He reached out and gently pressed his ruined fingers into the rich man’s hand. The young student held both the suited man’s hands around his own ruined ones, like a Sunday go to meeting embrace. He made the rich man feel the way the bones gritted together and bent unnaturally. He was explaining to the man as you would to a confused child who’d accidently hurt a brother or a sister.
— Mi novia was pregnant. They took her away in the van. They kept her alive until she had the baby. There was a framed picture of Adolf Hitler on the wall while they tortured her. They put things in her because they thought she probably voted for Allende. Donde esta mi hija?
— I don’t know where the baby is. I don’t know what baby.
— They took the baby. They gave the baby to a fascist family to raise as their own. Where is the baby?
The handsome man kept asking the same question, but softly, very softly. The pale man in the good suit kept trying to evade the ghost’s direct gaze and the dead you man kept wanting to know, Where is the baby?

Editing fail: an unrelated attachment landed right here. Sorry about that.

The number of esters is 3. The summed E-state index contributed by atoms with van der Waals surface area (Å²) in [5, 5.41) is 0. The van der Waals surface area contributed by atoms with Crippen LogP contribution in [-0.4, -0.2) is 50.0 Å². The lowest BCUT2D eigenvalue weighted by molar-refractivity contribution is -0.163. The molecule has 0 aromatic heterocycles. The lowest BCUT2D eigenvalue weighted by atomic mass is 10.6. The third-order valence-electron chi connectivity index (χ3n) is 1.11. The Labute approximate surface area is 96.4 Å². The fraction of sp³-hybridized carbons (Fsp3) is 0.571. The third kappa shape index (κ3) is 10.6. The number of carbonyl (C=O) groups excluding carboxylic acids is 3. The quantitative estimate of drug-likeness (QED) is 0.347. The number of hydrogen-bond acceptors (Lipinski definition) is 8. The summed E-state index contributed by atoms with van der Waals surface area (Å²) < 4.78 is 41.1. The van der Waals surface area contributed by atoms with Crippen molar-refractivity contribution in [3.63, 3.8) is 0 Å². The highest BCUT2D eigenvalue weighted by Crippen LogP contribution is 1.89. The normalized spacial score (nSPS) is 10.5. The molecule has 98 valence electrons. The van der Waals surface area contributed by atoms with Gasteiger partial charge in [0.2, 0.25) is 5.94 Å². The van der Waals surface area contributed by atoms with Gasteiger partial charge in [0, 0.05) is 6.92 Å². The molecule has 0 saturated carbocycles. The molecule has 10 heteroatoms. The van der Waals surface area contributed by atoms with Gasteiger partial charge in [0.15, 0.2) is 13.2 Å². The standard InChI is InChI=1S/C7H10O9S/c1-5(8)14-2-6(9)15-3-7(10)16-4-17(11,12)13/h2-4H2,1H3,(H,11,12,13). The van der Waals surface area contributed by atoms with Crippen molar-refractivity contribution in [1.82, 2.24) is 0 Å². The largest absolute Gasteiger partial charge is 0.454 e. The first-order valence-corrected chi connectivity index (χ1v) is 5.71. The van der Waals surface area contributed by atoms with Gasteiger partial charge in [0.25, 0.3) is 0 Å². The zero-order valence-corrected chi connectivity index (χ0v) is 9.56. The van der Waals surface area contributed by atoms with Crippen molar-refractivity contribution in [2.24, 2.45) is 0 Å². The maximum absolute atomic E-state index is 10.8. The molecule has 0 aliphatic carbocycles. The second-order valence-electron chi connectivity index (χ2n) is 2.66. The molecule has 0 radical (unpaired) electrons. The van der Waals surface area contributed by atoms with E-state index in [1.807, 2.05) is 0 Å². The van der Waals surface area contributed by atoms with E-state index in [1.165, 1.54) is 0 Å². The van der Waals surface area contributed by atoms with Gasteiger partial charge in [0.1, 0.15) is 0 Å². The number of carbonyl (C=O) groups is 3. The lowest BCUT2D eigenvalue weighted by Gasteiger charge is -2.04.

— That was a long time ago. Before my time.
— My mother still has our picture pinned to her dress. The picture was taken at a party. Our eyes are red from the flash. I have my arm around my girl and both of us are smiling. It was a good night, you can tell from that picture. We don’t know that we’re dead yet.
Maybe the dead were finally rise up and strangle the well dressed men and women in the pit. Maybe some eldritch horror beyond description would open up and swallow them all. Maybe all they wanted to do was ask some simple question over and over again...."

The military coup, the murder of the Chilean Chairman of the Joint Chiefs of Staff, the murder of the elected president, and the torture and murder of thousands of dissidents and the kidnapping and indoctrination of their children, all this began on September 11th. A lawsuit filed that day against Henry Kissinger on that day in 2001-- for his complcity in those murders-- was knocked off the front page by the sound of the Twin Towers and the wall of the Pentagon falling. The Erineyes, the Kindly Ones, the Furies had come at us sideways.

No comments: